Digital. Season 2, Episode 25. The Top 10 Travel News Stories of the Week: Day In, Day Out
🦠 According to a report by STR and AirDNA, short-term rentals have maintained higher performance levels than hotels since the start of the COVID-19 pandemic.
🦠 According to Ralph Hollister, Travel & Tourism Analyst at GlobalData, MICE tourism may never fully recover from COVID-19: “MICE events are now taking place online, without the need for companies operating in the tourism sector. This is a worrying trend for all industries involved in travel and tourism — the longer restrictions and guidelines last around MICE tourism, while other national economies start to pick up, the more companies, attendees and event organizers may start to become accustomed to hosting and attending MICE events online, whilst appreciating the unseen benefits they bring.”
🦠 Etihad Airways is requiring all customers traveling to/from Abu Dhabi to present negative COVID-19 tests before flying.
🦠 Britain did put Spain back on its unsafe travel list as the virus rebounds.
📈 RMS company, Atomize, released version 2.0. You can watch its CEO, Alexander Edström, talking about it in this video.
📱 Facebook is about to launch “Instagram Reels” in August. The feature mimics TikTok and lets users create and share 15-second video clips with a vast music catalog. Meanwhile, discussions about banning TikTok in the US still go on…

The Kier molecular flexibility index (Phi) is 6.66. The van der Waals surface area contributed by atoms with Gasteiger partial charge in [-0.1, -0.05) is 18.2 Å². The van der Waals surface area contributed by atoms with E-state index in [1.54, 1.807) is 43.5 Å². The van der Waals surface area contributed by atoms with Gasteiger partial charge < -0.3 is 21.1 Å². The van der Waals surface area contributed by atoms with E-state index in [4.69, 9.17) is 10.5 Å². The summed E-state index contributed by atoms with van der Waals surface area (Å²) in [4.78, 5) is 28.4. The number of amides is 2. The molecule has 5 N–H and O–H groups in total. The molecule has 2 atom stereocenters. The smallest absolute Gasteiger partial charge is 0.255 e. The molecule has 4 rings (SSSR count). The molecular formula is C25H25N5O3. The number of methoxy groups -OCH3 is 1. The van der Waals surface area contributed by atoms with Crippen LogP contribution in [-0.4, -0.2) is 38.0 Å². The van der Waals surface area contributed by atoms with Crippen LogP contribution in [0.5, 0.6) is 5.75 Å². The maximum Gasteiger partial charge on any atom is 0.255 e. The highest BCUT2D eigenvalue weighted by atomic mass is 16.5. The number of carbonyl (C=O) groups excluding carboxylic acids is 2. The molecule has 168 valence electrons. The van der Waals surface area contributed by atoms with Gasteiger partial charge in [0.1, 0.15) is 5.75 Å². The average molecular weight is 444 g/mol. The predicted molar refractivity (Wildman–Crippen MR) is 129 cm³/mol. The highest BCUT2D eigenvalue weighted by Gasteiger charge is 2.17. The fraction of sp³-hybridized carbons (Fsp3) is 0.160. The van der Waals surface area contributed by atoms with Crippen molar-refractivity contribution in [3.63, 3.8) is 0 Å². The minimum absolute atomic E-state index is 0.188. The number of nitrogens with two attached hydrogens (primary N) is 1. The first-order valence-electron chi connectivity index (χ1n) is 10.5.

📱130 Twitter accounts, including Elon Musk, Jeff Bezos, and Bill Gates were hacked. FBI is investigating the incident.
🦉 Tripadvisor has sold eight brands to Boston-based digital marketing company, Hopjump. Amongst brands involved, there are smartertravel.com, oyster.com, airfarewatchdog.com, and bookingbuddy.com.
🅰️ Amazon is being investigated for improperly using the data collected on third-party sellers in order to create its own competing products and for the huge (and possibly illegal) competitive advantage of AWS. CEO, Jeff Bezos, agreed to testify in front of the Congress.
🤖 Sabre partnered with French AI-based chat platform, Mindsay, to automate customer service interactions. According to Sabre, this integration will allow travel companies to resolve up to 70% of customers’ requests automatically.